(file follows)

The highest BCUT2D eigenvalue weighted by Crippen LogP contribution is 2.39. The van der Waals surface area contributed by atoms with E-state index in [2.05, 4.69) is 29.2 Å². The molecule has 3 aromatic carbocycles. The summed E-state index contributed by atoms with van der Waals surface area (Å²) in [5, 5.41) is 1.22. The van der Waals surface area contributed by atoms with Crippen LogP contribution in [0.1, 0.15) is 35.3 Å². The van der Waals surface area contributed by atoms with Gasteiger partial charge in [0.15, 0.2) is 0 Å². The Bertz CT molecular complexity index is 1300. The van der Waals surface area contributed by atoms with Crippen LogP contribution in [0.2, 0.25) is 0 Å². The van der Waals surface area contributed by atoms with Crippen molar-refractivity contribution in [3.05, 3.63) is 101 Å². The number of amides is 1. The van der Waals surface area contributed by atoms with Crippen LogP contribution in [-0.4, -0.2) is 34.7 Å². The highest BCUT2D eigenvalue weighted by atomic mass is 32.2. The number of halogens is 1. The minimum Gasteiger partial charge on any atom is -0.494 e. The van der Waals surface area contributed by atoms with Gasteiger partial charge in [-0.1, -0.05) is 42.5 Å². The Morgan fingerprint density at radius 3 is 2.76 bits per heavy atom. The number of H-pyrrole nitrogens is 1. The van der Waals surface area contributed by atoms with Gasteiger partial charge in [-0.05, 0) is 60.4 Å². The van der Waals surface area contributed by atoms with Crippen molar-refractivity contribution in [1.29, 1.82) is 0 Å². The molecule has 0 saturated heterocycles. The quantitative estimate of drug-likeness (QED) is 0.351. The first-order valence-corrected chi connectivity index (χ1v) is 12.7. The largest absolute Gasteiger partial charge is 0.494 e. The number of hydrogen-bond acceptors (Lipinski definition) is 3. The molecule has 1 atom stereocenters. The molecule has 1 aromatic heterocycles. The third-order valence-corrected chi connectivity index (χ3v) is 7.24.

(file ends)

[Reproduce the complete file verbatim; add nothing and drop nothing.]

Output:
The highest BCUT2D eigenvalue weighted by Crippen LogP contribution is 2.39. The van der Waals surface area contributed by atoms with E-state index in [2.05, 4.69) is 29.2 Å². The molecule has 3 aromatic carbocycles. The summed E-state index contributed by atoms with van der Waals surface area (Å²) in [5, 5.41) is 1.22. The van der Waals surface area contributed by atoms with Crippen LogP contribution in [0.1, 0.15) is 35.3 Å². The van der Waals surface area contributed by atoms with Gasteiger partial charge in [0.15, 0.2) is 0 Å². The Bertz CT molecular complexity index is 1300. The van der Waals surface area contributed by atoms with Crippen LogP contribution in [0.2, 0.25) is 0 Å². The van der Waals surface area contributed by atoms with Crippen molar-refractivity contribution in [3.05, 3.63) is 101 Å². The number of amides is 1. The van der Waals surface area contributed by atoms with Crippen LogP contribution in [-0.4, -0.2) is 34.7 Å². The highest BCUT2D eigenvalue weighted by atomic mass is 32.2. The number of halogens is 1. The minimum Gasteiger partial charge on any atom is -0.494 e. The van der Waals surface area contributed by atoms with Gasteiger partial charge in [-0.1, -0.05) is 42.5 Å². The Morgan fingerprint density at radius 3 is 2.76 bits per heavy atom. The number of H-pyrrole nitrogens is 1. The van der Waals surface area contributed by atoms with Gasteiger partial charge in [-0.05, 0) is 60.4 Å². The van der Waals surface area contributed by atoms with Crippen molar-refractivity contribution in [1.29, 1.82) is 0 Å². The molecule has 0 saturated heterocycles. The quantitative estimate of drug-likeness (QED) is 0.351. The first-order valence-corrected chi connectivity index (χ1v) is 12.7. The largest absolute Gasteiger partial charge is 0.494 e. The number of hydrogen-bond acceptors (Lipinski definition) is 3. The molecule has 1 atom stereocenters. The molecule has 1 aromatic heterocycles. The third-order valence-corrected chi connectivity index (χ3v) is 7.24.